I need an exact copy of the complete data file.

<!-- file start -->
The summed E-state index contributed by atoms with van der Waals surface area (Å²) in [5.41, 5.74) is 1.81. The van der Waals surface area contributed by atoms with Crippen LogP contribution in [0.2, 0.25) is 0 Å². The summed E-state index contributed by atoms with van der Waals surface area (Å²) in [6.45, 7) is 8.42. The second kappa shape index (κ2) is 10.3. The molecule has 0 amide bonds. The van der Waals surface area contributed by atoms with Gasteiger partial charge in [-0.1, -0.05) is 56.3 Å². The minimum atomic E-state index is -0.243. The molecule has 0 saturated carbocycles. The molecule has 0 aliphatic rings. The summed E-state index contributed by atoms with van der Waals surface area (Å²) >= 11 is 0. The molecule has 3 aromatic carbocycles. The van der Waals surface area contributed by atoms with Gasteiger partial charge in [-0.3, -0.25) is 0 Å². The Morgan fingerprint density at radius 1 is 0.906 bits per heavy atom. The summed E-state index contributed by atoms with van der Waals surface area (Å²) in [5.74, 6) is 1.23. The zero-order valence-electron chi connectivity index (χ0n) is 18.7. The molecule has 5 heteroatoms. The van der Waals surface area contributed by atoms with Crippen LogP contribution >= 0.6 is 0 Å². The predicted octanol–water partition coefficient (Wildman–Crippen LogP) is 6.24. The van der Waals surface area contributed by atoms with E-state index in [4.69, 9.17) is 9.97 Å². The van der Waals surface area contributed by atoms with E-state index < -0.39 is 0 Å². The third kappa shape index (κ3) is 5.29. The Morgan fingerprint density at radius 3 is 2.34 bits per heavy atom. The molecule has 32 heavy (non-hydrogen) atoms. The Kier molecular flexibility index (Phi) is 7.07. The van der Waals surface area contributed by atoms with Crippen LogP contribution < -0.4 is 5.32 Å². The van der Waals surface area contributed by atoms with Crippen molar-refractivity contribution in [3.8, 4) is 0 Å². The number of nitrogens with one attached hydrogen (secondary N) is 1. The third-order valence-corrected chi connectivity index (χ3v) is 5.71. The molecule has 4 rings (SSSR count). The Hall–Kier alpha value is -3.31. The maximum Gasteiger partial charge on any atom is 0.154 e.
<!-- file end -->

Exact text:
The summed E-state index contributed by atoms with van der Waals surface area (Å²) in [5.41, 5.74) is 1.81. The van der Waals surface area contributed by atoms with Crippen LogP contribution in [0.2, 0.25) is 0 Å². The summed E-state index contributed by atoms with van der Waals surface area (Å²) in [6.45, 7) is 8.42. The second kappa shape index (κ2) is 10.3. The molecule has 0 amide bonds. The van der Waals surface area contributed by atoms with Gasteiger partial charge in [-0.1, -0.05) is 56.3 Å². The minimum atomic E-state index is -0.243. The molecule has 0 saturated carbocycles. The molecule has 0 aliphatic rings. The summed E-state index contributed by atoms with van der Waals surface area (Å²) >= 11 is 0. The molecule has 3 aromatic carbocycles. The van der Waals surface area contributed by atoms with Gasteiger partial charge in [-0.3, -0.25) is 0 Å². The Morgan fingerprint density at radius 1 is 0.906 bits per heavy atom. The summed E-state index contributed by atoms with van der Waals surface area (Å²) in [5.74, 6) is 1.23. The zero-order valence-electron chi connectivity index (χ0n) is 18.7. The molecule has 5 heteroatoms. The van der Waals surface area contributed by atoms with Crippen LogP contribution >= 0.6 is 0 Å². The predicted octanol–water partition coefficient (Wildman–Crippen LogP) is 6.24. The van der Waals surface area contributed by atoms with E-state index in [4.69, 9.17) is 9.97 Å². The van der Waals surface area contributed by atoms with E-state index < -0.39 is 0 Å². The third kappa shape index (κ3) is 5.29. The Morgan fingerprint density at radius 3 is 2.34 bits per heavy atom. The molecule has 32 heavy (non-hydrogen) atoms. The Kier molecular flexibility index (Phi) is 7.07. The van der Waals surface area contributed by atoms with Crippen LogP contribution < -0.4 is 5.32 Å². The van der Waals surface area contributed by atoms with Crippen molar-refractivity contribution in [3.8, 4) is 0 Å². The number of nitrogens with one attached hydrogen (secondary N) is 1. The third-order valence-corrected chi connectivity index (χ3v) is 5.71. The molecule has 4 rings (SSSR count). The Hall–Kier alpha value is -3.31. The maximum Gasteiger partial charge on any atom is 0.154 e.